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For most (if not all) people, their voice sounds a lot deeper when they've just woken, compared to how they sound during the day. This effect can easily last for a few hours, like for me today. What are the biological reasons for this? I've heard that it has something to do with relaxation of your muscles during sleep, but I'm not sure how that is supposed to work, and there might be other factors at work.

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    $\begingroup$ What is the evidence for this? Are there references to this being a general phenomenon? $\endgroup$ – kmm Jun 12 '17 at 23:50
  • $\begingroup$ @kmm personal experience (n=±20), also, I vaguely remember it being discussed in a pop-science TV show. $\endgroup$ – Glorfindel Jun 13 '17 at 17:18
  • $\begingroup$ Just a guess - higher pitched sounds require more energy than lower pitched sounds (at the same volume). Just after waking up, you are more likely to be tired, so the same effort to speak receives a lower energy input, requiring either the volume or frequency to decrease. For reference, my voice actually switches over to low frequencies when I'm tired as a power-saver feature. $\endgroup$ – user1258361 Jun 15 '17 at 2:27
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I'm surprised there hasn't been any answer or comments but yes, this is a fairly well known phenomena. It's quite possible that not everyone finds this to be true for them or possible they've never even noticed it. If a person doesn't need to talk for the first 15 minutes to hour, they might not realise their voice is deeper and/or raspier first thing in the morning.

Speech pathologists, voice teachers and professional singers are certainly aware of this. There's been no solid research on why that I know of. After all who's going to fund research into something that's mainly a curiosity with no medical repercussions or profits to be made? Still, there are various thoughts on why this occurs (outside of acid reflux irritating the vocal cords).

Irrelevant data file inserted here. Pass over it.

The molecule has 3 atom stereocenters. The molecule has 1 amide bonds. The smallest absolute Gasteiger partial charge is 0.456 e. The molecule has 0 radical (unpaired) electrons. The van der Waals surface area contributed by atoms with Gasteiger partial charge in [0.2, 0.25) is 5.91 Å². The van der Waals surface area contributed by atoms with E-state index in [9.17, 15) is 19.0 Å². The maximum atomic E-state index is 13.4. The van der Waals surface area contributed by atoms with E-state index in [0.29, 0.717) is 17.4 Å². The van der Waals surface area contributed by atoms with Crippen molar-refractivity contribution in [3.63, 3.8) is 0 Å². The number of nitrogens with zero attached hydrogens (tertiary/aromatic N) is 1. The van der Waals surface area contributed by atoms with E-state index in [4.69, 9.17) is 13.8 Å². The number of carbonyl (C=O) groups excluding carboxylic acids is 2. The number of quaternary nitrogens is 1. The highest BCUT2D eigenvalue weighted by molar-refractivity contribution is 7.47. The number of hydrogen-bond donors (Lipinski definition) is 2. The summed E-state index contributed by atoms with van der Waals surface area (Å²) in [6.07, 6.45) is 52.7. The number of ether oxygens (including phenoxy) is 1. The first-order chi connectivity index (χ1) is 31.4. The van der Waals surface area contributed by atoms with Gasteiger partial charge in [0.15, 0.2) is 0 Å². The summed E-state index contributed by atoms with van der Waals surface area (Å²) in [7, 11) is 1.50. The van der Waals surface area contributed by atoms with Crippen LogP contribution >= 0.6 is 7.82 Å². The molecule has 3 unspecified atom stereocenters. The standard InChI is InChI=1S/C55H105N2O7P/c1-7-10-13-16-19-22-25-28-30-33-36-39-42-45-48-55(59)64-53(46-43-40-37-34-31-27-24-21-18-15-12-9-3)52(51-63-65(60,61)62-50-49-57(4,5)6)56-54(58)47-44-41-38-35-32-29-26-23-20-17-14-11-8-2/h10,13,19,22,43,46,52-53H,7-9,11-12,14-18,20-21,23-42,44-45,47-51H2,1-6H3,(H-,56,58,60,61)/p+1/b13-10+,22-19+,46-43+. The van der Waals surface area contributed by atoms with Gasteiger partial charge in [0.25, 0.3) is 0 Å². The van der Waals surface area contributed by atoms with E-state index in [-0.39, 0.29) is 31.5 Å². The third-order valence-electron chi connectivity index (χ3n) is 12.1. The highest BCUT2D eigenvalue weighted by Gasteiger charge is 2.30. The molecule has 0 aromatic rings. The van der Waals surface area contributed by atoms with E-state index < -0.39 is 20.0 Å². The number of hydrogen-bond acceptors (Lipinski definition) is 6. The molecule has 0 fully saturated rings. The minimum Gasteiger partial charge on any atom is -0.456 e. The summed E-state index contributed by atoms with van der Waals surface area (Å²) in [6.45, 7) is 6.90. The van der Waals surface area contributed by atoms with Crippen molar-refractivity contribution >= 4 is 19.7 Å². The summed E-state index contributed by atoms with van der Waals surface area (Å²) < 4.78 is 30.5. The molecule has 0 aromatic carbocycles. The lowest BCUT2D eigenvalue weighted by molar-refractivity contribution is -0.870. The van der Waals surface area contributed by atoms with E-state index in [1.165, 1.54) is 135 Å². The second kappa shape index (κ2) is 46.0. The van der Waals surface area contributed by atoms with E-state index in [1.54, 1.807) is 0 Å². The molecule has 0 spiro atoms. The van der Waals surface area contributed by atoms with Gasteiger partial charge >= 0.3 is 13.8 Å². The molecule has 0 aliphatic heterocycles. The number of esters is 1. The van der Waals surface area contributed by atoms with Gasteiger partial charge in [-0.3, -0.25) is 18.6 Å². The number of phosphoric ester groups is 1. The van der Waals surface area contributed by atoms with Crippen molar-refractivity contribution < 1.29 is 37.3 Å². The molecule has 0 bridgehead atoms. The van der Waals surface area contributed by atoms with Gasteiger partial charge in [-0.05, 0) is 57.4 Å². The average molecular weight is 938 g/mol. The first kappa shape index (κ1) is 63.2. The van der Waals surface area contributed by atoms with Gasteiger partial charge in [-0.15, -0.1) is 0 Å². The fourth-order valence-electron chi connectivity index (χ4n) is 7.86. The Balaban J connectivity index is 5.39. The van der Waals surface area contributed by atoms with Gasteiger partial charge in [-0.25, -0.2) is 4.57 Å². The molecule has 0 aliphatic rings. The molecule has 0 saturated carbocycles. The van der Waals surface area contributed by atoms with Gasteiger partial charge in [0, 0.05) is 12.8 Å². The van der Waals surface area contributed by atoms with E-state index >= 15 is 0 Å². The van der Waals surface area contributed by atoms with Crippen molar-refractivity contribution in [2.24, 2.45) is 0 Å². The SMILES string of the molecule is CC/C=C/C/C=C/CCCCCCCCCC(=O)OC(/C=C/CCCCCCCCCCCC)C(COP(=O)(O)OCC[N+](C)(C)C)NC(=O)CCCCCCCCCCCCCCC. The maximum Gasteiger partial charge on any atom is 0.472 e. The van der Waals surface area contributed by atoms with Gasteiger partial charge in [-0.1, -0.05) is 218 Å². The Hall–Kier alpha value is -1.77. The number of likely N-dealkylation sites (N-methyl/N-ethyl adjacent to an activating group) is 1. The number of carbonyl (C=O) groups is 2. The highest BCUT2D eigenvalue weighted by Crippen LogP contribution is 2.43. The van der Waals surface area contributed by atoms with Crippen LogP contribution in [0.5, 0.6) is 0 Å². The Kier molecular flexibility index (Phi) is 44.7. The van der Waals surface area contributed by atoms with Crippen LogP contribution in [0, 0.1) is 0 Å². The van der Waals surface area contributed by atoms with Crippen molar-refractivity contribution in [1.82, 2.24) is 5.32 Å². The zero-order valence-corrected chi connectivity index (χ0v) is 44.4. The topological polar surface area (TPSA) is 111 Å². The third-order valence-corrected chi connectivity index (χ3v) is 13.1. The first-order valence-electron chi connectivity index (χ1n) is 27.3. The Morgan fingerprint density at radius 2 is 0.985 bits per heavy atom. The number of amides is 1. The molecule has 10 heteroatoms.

During sleep while we're in a horizontal position, a certain amount of fluid collects in our upper body (read from the neck up), so our vocal cords will swell and thicken slightly. It's why our eyes look more puffy first thing when we arise. During the night, we're not using our vocal cords either but while breathing, air is still passing over them. So while the tissues swell a little, their outer membrane dries a little. To counter the drying effect, the body secretes more mucous as a protective coat. This effect is much worse in people who are mouth breathers.

Another possible reason is what voice teachers and singers think happens, too. Vocal cords, being muscles, need to stretch and contract to vary the voice's pitch. Unused through the night, they're nit as limber and can't stretch as well as later. Vocal cords stretch to reach higher pitches. If that idea sounds far-fetched, just remember opera singers and other professional singers need to limber up before performing. They practice hours each day but before a performance, they need their voice to be at its best. Hence they'll practice singing notes up and down the scale.

Supposedly, drinking a cup of lukewarm water first thing in the morning helps, and tea or coffee is supposed to dry out the throat even more. I never drink coffee but, personally, I've found that first hot cup of tea in the morning doesn't just help my voice return to normal but wakes me up.

I've never heard of this effect lasting for a couple of hours though I haven't gone around quizzing people. :) So try either the lukewarm water or a hot drink and see if it makes a difference. You can also try singing or just talking aloud to limber your cords in the morning.

Edited June 14/17 Links (but not scientific studies) where others have noted this phenomena

Why do people's voices sound deeper in the morning? I gave greater credence to the first answer since it comes from an opera singer.

Raspy Voice In The Morning?

And from Music SE Why is my voice lower pitched when I get up in the morning

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  • $\begingroup$ Can you add references to your answer? $\endgroup$ – kmm Jun 14 '17 at 12:40
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    $\begingroup$ As I said, there's been no real scientific studies done on this (that I know of) but I can include links and will. $\endgroup$ – Jude Jun 14 '17 at 23:22

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